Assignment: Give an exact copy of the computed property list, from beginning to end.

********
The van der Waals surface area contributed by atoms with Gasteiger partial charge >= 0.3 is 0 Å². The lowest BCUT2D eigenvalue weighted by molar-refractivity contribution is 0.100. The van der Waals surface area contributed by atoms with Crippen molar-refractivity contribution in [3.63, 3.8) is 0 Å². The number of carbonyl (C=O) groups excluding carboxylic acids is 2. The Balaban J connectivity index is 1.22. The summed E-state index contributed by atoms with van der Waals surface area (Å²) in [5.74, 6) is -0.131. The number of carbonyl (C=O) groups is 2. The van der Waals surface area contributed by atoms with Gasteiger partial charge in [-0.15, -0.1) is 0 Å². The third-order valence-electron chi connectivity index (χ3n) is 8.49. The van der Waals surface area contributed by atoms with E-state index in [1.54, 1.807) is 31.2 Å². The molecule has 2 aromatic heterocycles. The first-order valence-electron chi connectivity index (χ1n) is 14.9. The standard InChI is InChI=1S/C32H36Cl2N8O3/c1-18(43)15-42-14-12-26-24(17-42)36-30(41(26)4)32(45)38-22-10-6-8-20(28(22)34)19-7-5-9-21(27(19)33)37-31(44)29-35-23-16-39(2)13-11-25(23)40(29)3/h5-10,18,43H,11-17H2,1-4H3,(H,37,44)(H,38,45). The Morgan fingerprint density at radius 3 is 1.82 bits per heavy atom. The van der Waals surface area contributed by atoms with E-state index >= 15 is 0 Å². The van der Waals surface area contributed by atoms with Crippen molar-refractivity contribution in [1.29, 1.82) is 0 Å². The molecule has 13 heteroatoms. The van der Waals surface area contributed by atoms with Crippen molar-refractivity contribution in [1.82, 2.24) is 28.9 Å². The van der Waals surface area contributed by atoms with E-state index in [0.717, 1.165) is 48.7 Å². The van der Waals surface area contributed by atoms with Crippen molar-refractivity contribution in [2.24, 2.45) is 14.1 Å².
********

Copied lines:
The van der Waals surface area contributed by atoms with Gasteiger partial charge >= 0.3 is 0 Å². The lowest BCUT2D eigenvalue weighted by molar-refractivity contribution is 0.100. The van der Waals surface area contributed by atoms with Crippen molar-refractivity contribution in [3.63, 3.8) is 0 Å². The number of carbonyl (C=O) groups excluding carboxylic acids is 2. The Balaban J connectivity index is 1.22. The summed E-state index contributed by atoms with van der Waals surface area (Å²) in [5.74, 6) is -0.131. The number of carbonyl (C=O) groups is 2. The van der Waals surface area contributed by atoms with Gasteiger partial charge in [-0.15, -0.1) is 0 Å². The third-order valence-electron chi connectivity index (χ3n) is 8.49. The van der Waals surface area contributed by atoms with E-state index in [1.54, 1.807) is 31.2 Å². The molecule has 2 aromatic heterocycles. The first-order valence-electron chi connectivity index (χ1n) is 14.9. The standard InChI is InChI=1S/C32H36Cl2N8O3/c1-18(43)15-42-14-12-26-24(17-42)36-30(41(26)4)32(45)38-22-10-6-8-20(28(22)34)19-7-5-9-21(27(19)33)37-31(44)29-35-23-16-39(2)13-11-25(23)40(29)3/h5-10,18,43H,11-17H2,1-4H3,(H,37,44)(H,38,45). The Morgan fingerprint density at radius 3 is 1.82 bits per heavy atom. The van der Waals surface area contributed by atoms with E-state index >= 15 is 0 Å². The van der Waals surface area contributed by atoms with Crippen molar-refractivity contribution in [1.29, 1.82) is 0 Å². The molecule has 13 heteroatoms. The van der Waals surface area contributed by atoms with Crippen molar-refractivity contribution in [1.82, 2.24) is 28.9 Å². The van der Waals surface area contributed by atoms with E-state index in [0.717, 1.165) is 48.7 Å². The van der Waals surface area contributed by atoms with Crippen molar-refractivity contribution in [2.24, 2.45) is 14.1 Å².